Lunchtable TV Talk: Falling Skies


I am combing through a long list of TV I have watched … a lot of it. It should not have, but it did stun me when I realized I had seen 30 of 35 of the best shows of 2015 (according to Vox). The Vox list was a longer version of other recently published 2015 reviews, most of which cite similar lists. I think it’s easy to forget some of the really good stuff that happened earlier in the year (like Better Call Saul – it was not perfect but it was so much better than a lot of stuff on TV) because we are so spoiled by a constant stream of high quality programming. It is easy to leave out stuff that felt new and exciting, felt groundbreaking, or really just felt like something powerful. Because there is just too much of the stuff.

With that in mind, I wanted to say just one or two words about Falling Skies, which ended this year without much fanfare. It was never going to make anyone’s top-ten or even top-35 shows. It was over the top and too much for most of its run – but it had its moments. It went too far and squandered its potential most of the time. Some of the storylines about infighting among humans were just… overwrought and took away from the bigger stories, which might have been explored with better handling had there not been so much wasted time. After all, we are sometimes brought down by the enemy within or near – pettiness, power struggles, etc. – and external enemies can just stand on the sidelines and watch us tear ourselves and each other apart.

I can’t say, even at the end, that things became particularly clear. What was the point of this show? It was a less well-executed version of The Walking Dead – a group of people running, hiding and fighting an enemy greater than itself. Sure, in The Walking Dead, it’s an enemy that is greater only in number. In Falling Skies, the enemy is extraterrestrial invaders with exponentially superior firepower who destroy almost everything except some kind of fighting spirit in the humans who remain. (There was way too much thinly veiled American-style patriotism here, with the protagonist being a former history professor who cites tales of Revolutionary War “heroes” and battles while backed up by a few actual military personnel, who have together formed a new militia, making the whole show feel a bit like a post-apocalyptic Revolutionary War re-enactment. I suppose this was by design, but it felt heavy-handed at best and inauthentic at worst.)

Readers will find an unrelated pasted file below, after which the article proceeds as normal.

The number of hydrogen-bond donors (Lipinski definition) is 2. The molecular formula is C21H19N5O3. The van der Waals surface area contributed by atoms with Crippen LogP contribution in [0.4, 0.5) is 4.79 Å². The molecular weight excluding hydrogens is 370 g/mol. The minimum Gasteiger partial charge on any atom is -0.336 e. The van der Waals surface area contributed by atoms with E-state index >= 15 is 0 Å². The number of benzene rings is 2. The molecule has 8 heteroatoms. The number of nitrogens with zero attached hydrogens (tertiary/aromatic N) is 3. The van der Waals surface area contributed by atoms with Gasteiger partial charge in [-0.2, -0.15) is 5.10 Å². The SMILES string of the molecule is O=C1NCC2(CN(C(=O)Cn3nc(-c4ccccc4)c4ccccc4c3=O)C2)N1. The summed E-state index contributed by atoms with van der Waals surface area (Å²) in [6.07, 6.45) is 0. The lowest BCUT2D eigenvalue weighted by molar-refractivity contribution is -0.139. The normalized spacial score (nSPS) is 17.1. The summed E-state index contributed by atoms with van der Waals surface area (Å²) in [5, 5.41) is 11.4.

What did the show get right? Questions of suspicion and trust. Who do you trust when your back is against the wall, when survival is at stake? In this case, aliens invade. But when a different group of aliens arrives and offers to help, claiming that the original invaders are a shared enemy, do you cautiously accept their help and choose to trust them or reject all outsiders, anyone not like you, because it is more likely to be a trap? These kinds of themes are timely in an era where American presidential candidates want to do things like create databases of Muslims in America and shut out all new Muslim entrants?! Fundamentally, who is the outsider, and by what definition or authority is it okay to suspect everyone for the heinous actions of a few?

The show, improbably, shows the power of the collective. When a group of people band together in solidarity for a single purpose, they can achieve the impossible. The odds were against them. But the group, for the most part, survived. But the show also reveals (much as we have seen in The Walking Dead) that survival is only part of the equation. It’s not going to happen without losses, and no one gets out unchanged.

Maybe they were able to pick it back up again, but in this case at least, the sky really was falling.

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